Even though the wings are subject to lots of stress, you needn’t worry about them breaking as long as you do one thing. Simply keep the airplane at or below its designed maneuvering speed in turbulence. Here’s how this works.
The design maneuvering speed (VA) is the speed at which the airplane will stall before exceeding its design limit-load factor in turbulent conditions or when the flight controls are suddenly and fully deflected in flight. Under these conditions the airframe experiences an increase in “G-force” or “load factor.”
The limit-load factor of U.S. certificated airplanes is based on the maximum amount of G-force the airframe can withstand before becoming damaged. Airplanes stressed up to but not beyond their limit-load factor should experience no structural damage. (This assumes the airplane is like new and not previously over-stressed.)
For the purposes of airplane certification, airplanes are certified in one of three categories: normal, utility, aerobatic. Each category has stress limits of: +3.8Gs and -1.52Gs for normal category airplanes; +4.4Gs and -1.76Gs for the utility category airplane; +6Gs and-3Gs for the aerobatic category airplane. Let’s examine how maneuvering speed prevents us from exceeding these limits.
Standing anywhere on planet Earth, you’ll experience “one” times the force of gravity, or 1 G. It’s gravity that pulls you toward Earth’s center, providing the feeling of weight. On the surface, gravity exerts a constant 1-G pull. In an airplane, however, you and the airplane can feel like you weigh more than your actual weight. This occurs when the airplane turns or the angle of attack suddenly increases (as it does in turbulence). This increase in apparent weight is called an increase in “G-force” or “load factor.”
Let’s suppose our airplane is cruising in straight and level flight at a constant airspeed. In this condition, lift is equal to weight and we experience a G-force of 1. We can represent G-force by the formula: Lift/Weight = G-force.
In straight and level, unaccelerated flight the lift developed by the wings is equal to the airplane’s weight. Thus, the G-force is 1 G.
If the angle of attack suddenly increased (by pulling back on the elevator or encountering a vertical gust of wind for example), the wings would produce an instantaneous increase in lift. The airplane accelerates upward and you’re forced downward in your seat. In other words, there is more upward pull by lift compared to the downward pull by weight. The G-force increases proportionally to the sudden increase in lift. Instantaneously doubling, tripling or quadrupling the lift, doubles, triples, or quadruples the G-force.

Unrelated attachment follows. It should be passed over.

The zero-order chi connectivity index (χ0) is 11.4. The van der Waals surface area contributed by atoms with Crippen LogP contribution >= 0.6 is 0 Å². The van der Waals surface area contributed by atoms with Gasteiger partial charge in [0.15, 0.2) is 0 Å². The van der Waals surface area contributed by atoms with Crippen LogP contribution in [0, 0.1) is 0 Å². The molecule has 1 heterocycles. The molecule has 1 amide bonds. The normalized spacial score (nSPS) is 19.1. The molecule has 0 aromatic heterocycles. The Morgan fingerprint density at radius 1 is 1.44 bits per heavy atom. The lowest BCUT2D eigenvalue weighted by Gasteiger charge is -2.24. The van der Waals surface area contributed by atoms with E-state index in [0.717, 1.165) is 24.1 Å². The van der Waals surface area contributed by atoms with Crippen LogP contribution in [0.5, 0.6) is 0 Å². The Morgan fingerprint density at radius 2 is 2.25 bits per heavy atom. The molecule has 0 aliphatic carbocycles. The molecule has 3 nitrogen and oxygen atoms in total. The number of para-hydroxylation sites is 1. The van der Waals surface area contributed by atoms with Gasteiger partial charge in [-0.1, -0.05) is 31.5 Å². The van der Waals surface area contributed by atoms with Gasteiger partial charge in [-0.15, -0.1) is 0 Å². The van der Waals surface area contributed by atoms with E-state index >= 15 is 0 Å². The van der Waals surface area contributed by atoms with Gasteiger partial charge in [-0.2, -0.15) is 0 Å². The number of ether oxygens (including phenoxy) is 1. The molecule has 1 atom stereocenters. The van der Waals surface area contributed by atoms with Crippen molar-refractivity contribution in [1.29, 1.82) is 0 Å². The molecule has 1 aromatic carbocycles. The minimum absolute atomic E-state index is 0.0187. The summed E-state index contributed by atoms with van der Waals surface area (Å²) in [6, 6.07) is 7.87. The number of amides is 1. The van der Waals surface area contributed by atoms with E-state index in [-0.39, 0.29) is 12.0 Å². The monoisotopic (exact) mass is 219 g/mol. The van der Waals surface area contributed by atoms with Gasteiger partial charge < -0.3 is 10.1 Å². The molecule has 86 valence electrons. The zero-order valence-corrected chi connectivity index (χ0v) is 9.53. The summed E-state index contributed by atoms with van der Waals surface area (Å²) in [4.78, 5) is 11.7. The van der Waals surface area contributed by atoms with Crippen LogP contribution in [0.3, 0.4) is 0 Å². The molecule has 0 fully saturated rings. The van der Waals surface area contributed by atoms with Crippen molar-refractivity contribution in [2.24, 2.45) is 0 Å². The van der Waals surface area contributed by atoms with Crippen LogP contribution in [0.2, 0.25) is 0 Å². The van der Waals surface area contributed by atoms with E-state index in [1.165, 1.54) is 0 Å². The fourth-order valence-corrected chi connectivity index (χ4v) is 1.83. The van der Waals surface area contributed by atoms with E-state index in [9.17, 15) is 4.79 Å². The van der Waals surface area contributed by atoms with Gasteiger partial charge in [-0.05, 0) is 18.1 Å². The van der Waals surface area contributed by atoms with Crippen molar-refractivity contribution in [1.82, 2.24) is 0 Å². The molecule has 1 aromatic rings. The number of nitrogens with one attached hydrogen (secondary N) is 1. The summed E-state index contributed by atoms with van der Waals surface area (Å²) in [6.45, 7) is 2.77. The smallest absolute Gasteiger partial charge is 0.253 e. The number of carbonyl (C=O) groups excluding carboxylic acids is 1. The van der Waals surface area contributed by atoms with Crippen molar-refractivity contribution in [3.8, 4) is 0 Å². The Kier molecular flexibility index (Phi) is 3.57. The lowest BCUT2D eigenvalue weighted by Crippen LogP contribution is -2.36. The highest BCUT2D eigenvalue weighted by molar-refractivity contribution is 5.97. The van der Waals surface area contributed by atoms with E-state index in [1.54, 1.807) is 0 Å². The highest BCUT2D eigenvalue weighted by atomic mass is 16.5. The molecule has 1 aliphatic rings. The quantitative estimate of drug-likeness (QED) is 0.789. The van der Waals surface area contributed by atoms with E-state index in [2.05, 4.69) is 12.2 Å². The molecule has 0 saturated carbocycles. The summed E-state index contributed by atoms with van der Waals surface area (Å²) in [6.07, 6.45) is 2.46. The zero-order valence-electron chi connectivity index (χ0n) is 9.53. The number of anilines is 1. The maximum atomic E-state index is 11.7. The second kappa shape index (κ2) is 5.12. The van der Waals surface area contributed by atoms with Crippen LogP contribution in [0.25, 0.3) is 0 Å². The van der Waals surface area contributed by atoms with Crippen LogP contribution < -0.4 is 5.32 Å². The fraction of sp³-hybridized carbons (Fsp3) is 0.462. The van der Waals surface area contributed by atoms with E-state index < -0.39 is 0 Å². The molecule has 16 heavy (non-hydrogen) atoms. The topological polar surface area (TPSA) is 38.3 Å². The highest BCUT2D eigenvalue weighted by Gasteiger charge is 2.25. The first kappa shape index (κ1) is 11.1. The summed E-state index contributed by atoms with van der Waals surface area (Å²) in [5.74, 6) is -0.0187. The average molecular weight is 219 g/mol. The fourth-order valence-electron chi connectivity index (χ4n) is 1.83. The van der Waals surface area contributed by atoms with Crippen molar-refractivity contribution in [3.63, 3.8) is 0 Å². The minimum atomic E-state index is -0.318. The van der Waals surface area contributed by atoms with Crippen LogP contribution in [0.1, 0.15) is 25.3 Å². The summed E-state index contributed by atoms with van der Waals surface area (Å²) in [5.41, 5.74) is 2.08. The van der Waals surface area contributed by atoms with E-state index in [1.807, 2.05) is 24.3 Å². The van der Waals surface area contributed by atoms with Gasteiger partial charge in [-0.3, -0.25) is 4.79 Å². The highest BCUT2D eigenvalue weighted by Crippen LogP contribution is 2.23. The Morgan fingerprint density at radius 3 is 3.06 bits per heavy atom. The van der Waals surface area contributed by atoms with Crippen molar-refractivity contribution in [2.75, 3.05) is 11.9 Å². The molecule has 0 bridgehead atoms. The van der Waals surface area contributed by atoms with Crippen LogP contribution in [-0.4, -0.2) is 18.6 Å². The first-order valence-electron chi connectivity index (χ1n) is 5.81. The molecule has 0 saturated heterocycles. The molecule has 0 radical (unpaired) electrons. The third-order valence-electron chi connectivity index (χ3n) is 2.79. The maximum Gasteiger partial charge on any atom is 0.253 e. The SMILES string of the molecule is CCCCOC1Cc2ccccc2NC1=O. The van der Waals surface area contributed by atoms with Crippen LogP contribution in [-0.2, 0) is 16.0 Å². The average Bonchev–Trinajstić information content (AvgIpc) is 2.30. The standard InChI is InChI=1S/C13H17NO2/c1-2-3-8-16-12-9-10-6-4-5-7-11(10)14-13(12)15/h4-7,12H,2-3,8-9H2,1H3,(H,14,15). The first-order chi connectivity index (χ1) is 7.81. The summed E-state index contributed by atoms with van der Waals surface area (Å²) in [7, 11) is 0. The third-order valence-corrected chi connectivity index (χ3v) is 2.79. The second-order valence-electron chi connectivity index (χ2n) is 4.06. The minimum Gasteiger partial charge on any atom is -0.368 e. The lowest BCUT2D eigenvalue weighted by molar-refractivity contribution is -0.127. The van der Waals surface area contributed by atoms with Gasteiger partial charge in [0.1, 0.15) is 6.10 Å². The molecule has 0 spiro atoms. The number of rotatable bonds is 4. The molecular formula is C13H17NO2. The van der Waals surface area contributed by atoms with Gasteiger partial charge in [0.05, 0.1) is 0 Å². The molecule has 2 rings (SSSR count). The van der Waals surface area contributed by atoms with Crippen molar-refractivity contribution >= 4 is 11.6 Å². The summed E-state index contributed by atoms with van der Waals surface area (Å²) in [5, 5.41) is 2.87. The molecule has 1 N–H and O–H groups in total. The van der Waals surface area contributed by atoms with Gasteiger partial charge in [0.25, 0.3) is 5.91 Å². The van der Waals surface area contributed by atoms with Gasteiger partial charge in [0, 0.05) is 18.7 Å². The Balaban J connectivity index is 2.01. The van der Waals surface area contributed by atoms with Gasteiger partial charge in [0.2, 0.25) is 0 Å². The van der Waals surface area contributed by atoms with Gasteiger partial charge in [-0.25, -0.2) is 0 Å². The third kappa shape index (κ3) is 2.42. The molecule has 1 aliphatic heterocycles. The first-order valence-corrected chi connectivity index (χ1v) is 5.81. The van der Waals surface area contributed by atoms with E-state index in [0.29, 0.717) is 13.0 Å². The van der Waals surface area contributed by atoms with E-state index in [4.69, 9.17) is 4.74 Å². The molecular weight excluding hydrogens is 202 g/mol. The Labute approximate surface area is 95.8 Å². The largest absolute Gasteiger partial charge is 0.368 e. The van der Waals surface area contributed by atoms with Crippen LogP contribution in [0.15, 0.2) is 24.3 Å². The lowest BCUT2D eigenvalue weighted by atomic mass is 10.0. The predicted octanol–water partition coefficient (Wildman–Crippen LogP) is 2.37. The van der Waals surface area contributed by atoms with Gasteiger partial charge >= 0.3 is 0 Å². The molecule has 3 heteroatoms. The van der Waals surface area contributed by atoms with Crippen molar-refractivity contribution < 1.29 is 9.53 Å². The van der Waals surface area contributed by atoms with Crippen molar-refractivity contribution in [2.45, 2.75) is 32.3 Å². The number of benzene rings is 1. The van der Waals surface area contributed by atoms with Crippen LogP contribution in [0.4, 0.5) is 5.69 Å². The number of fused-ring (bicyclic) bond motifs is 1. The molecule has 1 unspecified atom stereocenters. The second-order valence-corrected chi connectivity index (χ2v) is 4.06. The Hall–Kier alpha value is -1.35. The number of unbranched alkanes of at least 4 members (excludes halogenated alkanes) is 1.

A direct (or nearly so), one-to-one relationship exists between lift and angle of attack. For instance, at a constant airspeed, in a 1-G condition, a sudden doubling of the angle of attack doubles the wing’s lift and doubles the G-force. Tripling or quadrupling the angle of attack triples or quadruples the G-force.
For instance, assume the airplane is flying at a fast cruise speed of 140 knots as shown in Figure 1. The airplane and its contents experience 1 G at an angle of attack of 3 degrees for level flight. Suppose a sudden gust increases the angle of attack by an additional 3 degrees. The wing’s original angle of attack has now doubled to 6 degrees (3+3=6). Consequently, lift suddenly doubles, producing 2 Gs. A sudden increase in angle of attack to 9 degrees triples the lift and the G-force. An increase to 12, 15 and 18 degrees increases the lift and G-force to four, five and six times its original value.
Since the wing stalls (and lift production decreases) at approximately 18 degrees angle of attack, any further increase in angle of attack beyond six times the original value of 3 degrees won’t increase the G-force. Therefore, at 140 knots this airplane is capable of experiencing 6 Gs before the wings stall. If the airplane in this example had a limit load factor of 4 Gs, the structure might experience some damage at this speed in strong turbulence. (I chose 4 Gs instead of the actual limit loads of +3.8, +4.4 or +6 Gs for this example to simplify the math.)